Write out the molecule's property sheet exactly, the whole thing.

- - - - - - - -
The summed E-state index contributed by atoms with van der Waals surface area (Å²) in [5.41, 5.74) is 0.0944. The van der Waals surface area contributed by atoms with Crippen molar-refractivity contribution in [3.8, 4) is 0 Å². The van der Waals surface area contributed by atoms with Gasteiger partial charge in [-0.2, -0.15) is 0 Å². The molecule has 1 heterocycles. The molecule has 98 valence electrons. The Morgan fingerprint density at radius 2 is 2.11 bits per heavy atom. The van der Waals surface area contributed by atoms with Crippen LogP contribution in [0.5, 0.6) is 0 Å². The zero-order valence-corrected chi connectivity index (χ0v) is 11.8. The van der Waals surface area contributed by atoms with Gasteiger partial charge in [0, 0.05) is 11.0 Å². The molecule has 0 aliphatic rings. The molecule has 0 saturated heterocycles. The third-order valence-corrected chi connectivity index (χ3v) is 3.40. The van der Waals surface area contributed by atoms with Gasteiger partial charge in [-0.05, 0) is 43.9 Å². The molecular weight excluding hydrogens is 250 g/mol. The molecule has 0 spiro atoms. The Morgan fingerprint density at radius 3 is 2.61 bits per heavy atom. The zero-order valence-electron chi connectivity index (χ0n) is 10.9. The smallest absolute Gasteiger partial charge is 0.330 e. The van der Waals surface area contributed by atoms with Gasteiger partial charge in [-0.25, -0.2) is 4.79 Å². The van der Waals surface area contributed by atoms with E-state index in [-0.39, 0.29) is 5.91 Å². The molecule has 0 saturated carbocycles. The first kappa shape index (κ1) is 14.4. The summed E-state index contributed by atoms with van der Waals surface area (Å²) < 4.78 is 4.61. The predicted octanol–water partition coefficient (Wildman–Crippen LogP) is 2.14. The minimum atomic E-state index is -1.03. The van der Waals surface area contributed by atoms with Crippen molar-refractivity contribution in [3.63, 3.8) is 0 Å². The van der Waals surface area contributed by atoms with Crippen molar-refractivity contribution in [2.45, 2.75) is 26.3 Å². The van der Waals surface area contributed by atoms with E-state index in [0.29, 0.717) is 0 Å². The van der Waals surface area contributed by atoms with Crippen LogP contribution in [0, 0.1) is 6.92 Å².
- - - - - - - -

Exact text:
The summed E-state index contributed by atoms with van der Waals surface area (Å²) in [5.41, 5.74) is 0.0944. The van der Waals surface area contributed by atoms with Crippen molar-refractivity contribution in [3.8, 4) is 0 Å². The van der Waals surface area contributed by atoms with Gasteiger partial charge in [-0.2, -0.15) is 0 Å². The molecule has 1 heterocycles. The molecule has 98 valence electrons. The Morgan fingerprint density at radius 2 is 2.11 bits per heavy atom. The van der Waals surface area contributed by atoms with Crippen LogP contribution in [0.5, 0.6) is 0 Å². The zero-order valence-corrected chi connectivity index (χ0v) is 11.8. The van der Waals surface area contributed by atoms with Gasteiger partial charge in [0, 0.05) is 11.0 Å². The molecule has 0 aliphatic rings. The molecule has 0 saturated heterocycles. The third-order valence-corrected chi connectivity index (χ3v) is 3.40. The van der Waals surface area contributed by atoms with Gasteiger partial charge in [-0.05, 0) is 43.9 Å². The molecular weight excluding hydrogens is 250 g/mol. The molecule has 0 spiro atoms. The Morgan fingerprint density at radius 3 is 2.61 bits per heavy atom. The zero-order valence-electron chi connectivity index (χ0n) is 10.9. The smallest absolute Gasteiger partial charge is 0.330 e. The van der Waals surface area contributed by atoms with Gasteiger partial charge in [-0.25, -0.2) is 4.79 Å². The van der Waals surface area contributed by atoms with E-state index in [-0.39, 0.29) is 5.91 Å². The molecule has 0 saturated carbocycles. The first kappa shape index (κ1) is 14.4. The summed E-state index contributed by atoms with van der Waals surface area (Å²) < 4.78 is 4.61. The predicted octanol–water partition coefficient (Wildman–Crippen LogP) is 2.14. The minimum atomic E-state index is -1.03. The van der Waals surface area contributed by atoms with Crippen molar-refractivity contribution in [3.63, 3.8) is 0 Å². The van der Waals surface area contributed by atoms with Crippen molar-refractivity contribution in [2.45, 2.75) is 26.3 Å². The van der Waals surface area contributed by atoms with E-state index in [0.29, 0.717) is 0 Å². The van der Waals surface area contributed by atoms with Crippen LogP contribution in [0, 0.1) is 6.92 Å².